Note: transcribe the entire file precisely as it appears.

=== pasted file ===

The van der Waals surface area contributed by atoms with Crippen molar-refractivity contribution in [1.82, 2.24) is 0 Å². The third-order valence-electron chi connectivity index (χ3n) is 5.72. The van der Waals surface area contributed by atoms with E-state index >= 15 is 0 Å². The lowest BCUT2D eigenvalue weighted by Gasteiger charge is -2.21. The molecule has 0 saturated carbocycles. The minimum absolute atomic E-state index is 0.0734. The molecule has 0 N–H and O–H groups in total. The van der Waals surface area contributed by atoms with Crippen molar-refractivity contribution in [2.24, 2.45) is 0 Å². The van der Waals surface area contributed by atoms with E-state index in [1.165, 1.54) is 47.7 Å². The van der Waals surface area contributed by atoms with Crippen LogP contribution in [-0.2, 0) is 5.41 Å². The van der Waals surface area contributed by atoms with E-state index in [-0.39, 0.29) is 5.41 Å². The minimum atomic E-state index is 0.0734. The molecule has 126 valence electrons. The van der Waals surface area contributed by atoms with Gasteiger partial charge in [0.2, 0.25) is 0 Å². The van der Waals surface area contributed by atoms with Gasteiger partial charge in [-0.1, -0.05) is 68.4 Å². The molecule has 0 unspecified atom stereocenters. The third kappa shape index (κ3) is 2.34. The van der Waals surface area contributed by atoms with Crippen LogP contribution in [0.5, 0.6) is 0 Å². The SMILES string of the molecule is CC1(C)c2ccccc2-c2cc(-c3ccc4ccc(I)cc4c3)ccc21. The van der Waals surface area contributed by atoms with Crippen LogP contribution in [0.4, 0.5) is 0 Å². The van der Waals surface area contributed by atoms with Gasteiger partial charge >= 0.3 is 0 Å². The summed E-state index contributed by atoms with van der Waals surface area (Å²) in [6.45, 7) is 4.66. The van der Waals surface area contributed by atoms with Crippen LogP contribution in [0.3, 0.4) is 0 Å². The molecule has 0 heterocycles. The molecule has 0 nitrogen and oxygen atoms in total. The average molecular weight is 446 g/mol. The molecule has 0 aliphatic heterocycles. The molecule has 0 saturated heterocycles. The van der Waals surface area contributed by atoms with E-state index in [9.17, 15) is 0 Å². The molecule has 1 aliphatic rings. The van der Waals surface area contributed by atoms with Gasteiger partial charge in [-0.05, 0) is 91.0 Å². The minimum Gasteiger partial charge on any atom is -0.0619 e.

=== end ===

The van der Waals surface area contributed by atoms with Crippen molar-refractivity contribution in [1.82, 2.24) is 0 Å². The third-order valence-electron chi connectivity index (χ3n) is 5.72. The van der Waals surface area contributed by atoms with E-state index >= 15 is 0 Å². The lowest BCUT2D eigenvalue weighted by Gasteiger charge is -2.21. The molecule has 0 saturated carbocycles. The minimum absolute atomic E-state index is 0.0734. The molecule has 0 N–H and O–H groups in total. The van der Waals surface area contributed by atoms with Crippen molar-refractivity contribution in [2.24, 2.45) is 0 Å². The van der Waals surface area contributed by atoms with E-state index in [1.165, 1.54) is 47.7 Å². The van der Waals surface area contributed by atoms with Crippen LogP contribution in [-0.2, 0) is 5.41 Å². The van der Waals surface area contributed by atoms with E-state index in [-0.39, 0.29) is 5.41 Å². The minimum atomic E-state index is 0.0734. The molecule has 126 valence electrons. The van der Waals surface area contributed by atoms with Gasteiger partial charge in [0.2, 0.25) is 0 Å². The van der Waals surface area contributed by atoms with Gasteiger partial charge in [-0.1, -0.05) is 68.4 Å². The molecule has 0 unspecified atom stereocenters. The third kappa shape index (κ3) is 2.34. The van der Waals surface area contributed by atoms with Crippen LogP contribution in [0.5, 0.6) is 0 Å². The SMILES string of the molecule is CC1(C)c2ccccc2-c2cc(-c3ccc4ccc(I)cc4c3)ccc21. The van der Waals surface area contributed by atoms with Crippen LogP contribution in [0.4, 0.5) is 0 Å². The van der Waals surface area contributed by atoms with Gasteiger partial charge >= 0.3 is 0 Å². The summed E-state index contributed by atoms with van der Waals surface area (Å²) in [6.45, 7) is 4.66. The van der Waals surface area contributed by atoms with Crippen LogP contribution in [0.3, 0.4) is 0 Å². The molecule has 0 heterocycles. The molecule has 0 nitrogen and oxygen atoms in total. The average molecular weight is 446 g/mol. The molecule has 0 aliphatic heterocycles. The molecule has 0 saturated heterocycles. The van der Waals surface area contributed by atoms with E-state index in [9.17, 15) is 0 Å². The molecule has 1 aliphatic rings. The van der Waals surface area contributed by atoms with Gasteiger partial charge in [-0.05, 0) is 91.0 Å². The minimum Gasteiger partial charge on any atom is -0.0619 e.